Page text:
Problems with the preparation and stability of oxazaborolidine (6) led to the development of a series of B-substituted oxazaborolidines derived from diphenylprolinol. The B-methyl substituted oxazaborolidine (9a) was first prepared (eq 5) by reaction of diphenylprolinol (1) with methylboronic acid under dehydrating conditions (toluene at 23 °C in the presence of 4 Å molecular sieves or toluene at reflux using a Dean-Stark trap) followed by vacuum distillation (0.1 mmHg, 170 °C)3a,c Based on NMR evidence, the product (mp 74-87 °C) was reported to be a mixture of monomer and dimer.3a The corresponding B-butyloxazaborolidine (9c), prepared in a similar manner from n-butylboronic acid, was also reported to be a mixture of monomer and dimer.13 Subsequent investigations demonstrated that the reported dimers were in fact the intermediate (8) and the more stable disproportionation product (10) (eq 6).4 Furthermore, the presence of (8) or (10) was demonstrated to be deleterious to the enantioselectivity of the catalyst.14

A small-scale procedure, based on the reaction of bis(trifluoroethyl) alkylboronates with diphenylprolinol (eq 7) was reported for the preparation of the B-ethyl- (9b) and B-butyl- (9c) oxazaborolidines.15 The bis(trifluoroethyl) alkylboronates were prepared from the disproportionation of tris(trifluoroethyl) borate and the corresponding trialkylborane. Since trimethylborane is not commercially available, this procedure is not applicable for the preparation of B-methyloxazaborolidine (9a).

A practical large-scale process for the synthesis of B-methyloxazaborolidine (9a) was developed using commercially available trimethylboroxine (eq 8), which affords the product as an analytically pure, colorless crystalline solid (mp 79-81 °C).4,16 The B-ethyl- (9b), B-butyl- (9c), and B-phenyloxazaborolidines (9d) were also prepared from the corresponding triethyl-, tributyl-, or triphenylboroxine. The free oxazaborolidines, thus prepared, are stable if rigorously protected from moisture.

A significantly more stable form of the catalyst is the crystalline oxazaborolidine-borane complex (11).4b,16,17 This borane complex is readily prepared from oxazaborolidine (9a) and Borane-Dimethyl Sulfide complex (BMS) (eq 9).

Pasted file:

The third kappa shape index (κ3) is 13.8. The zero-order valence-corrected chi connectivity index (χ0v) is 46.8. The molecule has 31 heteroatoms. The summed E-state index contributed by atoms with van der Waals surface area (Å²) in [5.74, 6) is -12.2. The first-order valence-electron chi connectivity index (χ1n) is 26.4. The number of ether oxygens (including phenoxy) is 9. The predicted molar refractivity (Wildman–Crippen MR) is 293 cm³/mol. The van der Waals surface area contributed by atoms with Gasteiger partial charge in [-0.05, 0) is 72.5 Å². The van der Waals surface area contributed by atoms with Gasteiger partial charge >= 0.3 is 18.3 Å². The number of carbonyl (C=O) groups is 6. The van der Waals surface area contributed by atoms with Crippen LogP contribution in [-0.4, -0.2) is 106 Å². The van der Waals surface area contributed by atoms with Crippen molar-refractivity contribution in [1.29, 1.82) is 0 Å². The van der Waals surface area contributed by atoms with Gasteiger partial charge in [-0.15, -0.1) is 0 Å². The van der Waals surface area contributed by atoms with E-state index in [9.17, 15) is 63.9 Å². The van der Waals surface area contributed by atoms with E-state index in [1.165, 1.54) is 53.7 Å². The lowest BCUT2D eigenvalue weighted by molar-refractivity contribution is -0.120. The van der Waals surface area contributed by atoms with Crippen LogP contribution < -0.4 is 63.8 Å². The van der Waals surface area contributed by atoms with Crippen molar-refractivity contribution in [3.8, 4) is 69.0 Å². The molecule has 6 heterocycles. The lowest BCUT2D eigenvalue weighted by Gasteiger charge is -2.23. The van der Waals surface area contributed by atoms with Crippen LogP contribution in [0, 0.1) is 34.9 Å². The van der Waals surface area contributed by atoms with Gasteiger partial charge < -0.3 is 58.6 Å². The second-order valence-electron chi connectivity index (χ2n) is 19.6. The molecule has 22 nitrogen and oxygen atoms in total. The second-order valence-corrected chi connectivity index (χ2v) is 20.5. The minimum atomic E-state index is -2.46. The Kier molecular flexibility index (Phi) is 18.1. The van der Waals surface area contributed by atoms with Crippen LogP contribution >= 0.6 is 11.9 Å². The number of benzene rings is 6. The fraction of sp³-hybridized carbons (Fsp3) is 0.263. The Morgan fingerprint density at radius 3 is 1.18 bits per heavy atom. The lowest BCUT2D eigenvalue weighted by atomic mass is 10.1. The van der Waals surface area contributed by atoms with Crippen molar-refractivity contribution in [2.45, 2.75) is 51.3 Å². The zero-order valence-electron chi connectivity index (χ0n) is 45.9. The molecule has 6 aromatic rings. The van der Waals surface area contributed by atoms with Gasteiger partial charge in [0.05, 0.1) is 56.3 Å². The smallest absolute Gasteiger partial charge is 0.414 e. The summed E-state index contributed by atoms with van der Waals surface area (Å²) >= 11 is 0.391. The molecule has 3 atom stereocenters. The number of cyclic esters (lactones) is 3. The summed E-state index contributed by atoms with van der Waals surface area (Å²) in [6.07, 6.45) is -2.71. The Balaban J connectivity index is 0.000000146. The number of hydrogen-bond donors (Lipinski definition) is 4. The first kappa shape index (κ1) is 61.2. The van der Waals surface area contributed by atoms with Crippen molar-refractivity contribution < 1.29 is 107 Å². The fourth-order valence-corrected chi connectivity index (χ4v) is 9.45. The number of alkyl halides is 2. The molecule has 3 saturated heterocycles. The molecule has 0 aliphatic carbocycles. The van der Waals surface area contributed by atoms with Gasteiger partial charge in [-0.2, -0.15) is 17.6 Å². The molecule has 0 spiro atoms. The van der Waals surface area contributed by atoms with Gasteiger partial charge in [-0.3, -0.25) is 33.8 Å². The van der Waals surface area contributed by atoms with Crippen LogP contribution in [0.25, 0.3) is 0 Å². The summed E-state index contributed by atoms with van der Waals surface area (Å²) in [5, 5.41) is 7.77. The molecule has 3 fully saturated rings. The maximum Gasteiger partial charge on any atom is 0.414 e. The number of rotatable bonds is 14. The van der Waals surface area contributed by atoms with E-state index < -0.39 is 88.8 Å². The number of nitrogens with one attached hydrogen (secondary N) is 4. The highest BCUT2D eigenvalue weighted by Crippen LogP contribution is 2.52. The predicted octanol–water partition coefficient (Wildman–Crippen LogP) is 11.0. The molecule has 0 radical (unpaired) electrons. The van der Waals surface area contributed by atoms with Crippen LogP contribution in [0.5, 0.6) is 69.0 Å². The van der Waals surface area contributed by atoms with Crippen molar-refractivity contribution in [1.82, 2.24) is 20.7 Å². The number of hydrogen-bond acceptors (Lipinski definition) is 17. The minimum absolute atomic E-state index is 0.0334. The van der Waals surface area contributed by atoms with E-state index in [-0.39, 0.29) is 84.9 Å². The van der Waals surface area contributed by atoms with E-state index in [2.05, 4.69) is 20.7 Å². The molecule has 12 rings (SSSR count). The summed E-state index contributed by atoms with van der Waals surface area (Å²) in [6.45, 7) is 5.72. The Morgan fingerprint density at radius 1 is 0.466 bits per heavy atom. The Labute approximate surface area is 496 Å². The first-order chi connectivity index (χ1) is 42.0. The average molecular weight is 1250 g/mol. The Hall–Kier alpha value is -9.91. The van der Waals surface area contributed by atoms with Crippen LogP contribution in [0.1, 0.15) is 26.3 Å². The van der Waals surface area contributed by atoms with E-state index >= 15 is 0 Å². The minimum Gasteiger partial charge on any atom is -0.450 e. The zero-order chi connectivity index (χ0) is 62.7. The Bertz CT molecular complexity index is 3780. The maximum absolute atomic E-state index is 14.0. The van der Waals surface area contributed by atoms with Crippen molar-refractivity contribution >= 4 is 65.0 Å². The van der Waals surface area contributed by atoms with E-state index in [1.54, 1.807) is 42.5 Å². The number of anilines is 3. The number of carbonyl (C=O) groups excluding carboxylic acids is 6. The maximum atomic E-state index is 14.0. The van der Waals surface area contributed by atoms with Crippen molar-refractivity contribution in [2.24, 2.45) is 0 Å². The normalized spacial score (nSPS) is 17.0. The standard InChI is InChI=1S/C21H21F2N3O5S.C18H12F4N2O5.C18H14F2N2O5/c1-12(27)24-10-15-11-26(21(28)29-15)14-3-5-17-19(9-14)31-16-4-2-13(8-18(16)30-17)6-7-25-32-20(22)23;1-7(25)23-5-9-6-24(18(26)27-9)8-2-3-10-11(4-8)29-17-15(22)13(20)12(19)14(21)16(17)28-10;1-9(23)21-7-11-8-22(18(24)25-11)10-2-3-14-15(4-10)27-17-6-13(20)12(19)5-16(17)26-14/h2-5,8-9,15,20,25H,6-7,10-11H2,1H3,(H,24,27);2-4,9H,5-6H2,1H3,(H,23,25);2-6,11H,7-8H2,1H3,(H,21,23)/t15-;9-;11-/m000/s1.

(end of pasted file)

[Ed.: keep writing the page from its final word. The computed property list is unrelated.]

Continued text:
The enantioselectivities reported for the reduction of acetophenone and a-tetralone using the different catalysts (5-10 mol %) and borane-THF or BMS are summarized in Table 2. The best results are obtained by slowly adding the substrate (neat or as a solution in dichloromethane) to a solution of borane complex (11) (5 mol %) and BMS (0.6-1.0 mol equiv) in dichloromethane at -20 °C.16

In addition to these simple examples, oxazaborolidines derived from diphenylprolinol have been used as enantioselective catalysts for the preparation of prostaglandins,3a PAF antagonists,3a a key intermediate of ginkgolide B,18 a key intermediate of forskolin,19 (R)- and (S)-fluoxetine,20 (R)- and (S)-isopreterenol,21 vitamin D analogs,22 the carbonic anhydrase inhibitor MK-0417,14 the dopamine D1 agonist A-77636,23 taxol,24 the LTD4 antagonists L-695,499 and L-699,392,25 the b-adenergic agonist CL 316,243,26 and MK-0499.27 Recently, Bringmann employed oxazaborolidines (9a) and (9c) to catalyze the atropo-enantioselective ring opening of achiral biaryl lactones (eq 10).28

Related Reagents.

2-Amino-3-methyl-1,1-diphenyl-1-butanol; Ephedrine-borane; Norephedrine-Borane; Tetrahydro-1-methyl-3,3-diphenyl-1H,3H-pyrrolo[1,2-c][1,3,2]oxazaborole.

1. (a) Wallbaum S.; Martens, J. TA 1992, 3, 1475. (b) Singh, V. K. S 1992, 607. (c) Deloux, L.; Srebnik M. CRV 1993, 93, 763.
2. Kraatz, U. Ger. Patent 3 609 152, 1986 (CA 1978, 108, 56 111c).
3. (a) Corey, E. J.; Bakshi, R. K.; Shibata, S. JACS 1987, 109, 5551. (b) Corey, E. J.; Bakshi, R. K.; Shibata, S.; Chen, C. P.; Singh, V. K. JACS 1987, 109, 7925. (c) Corey, E. J.; Shibata, S.; Bakshi, R. K. JOC 1988, 53, 2861.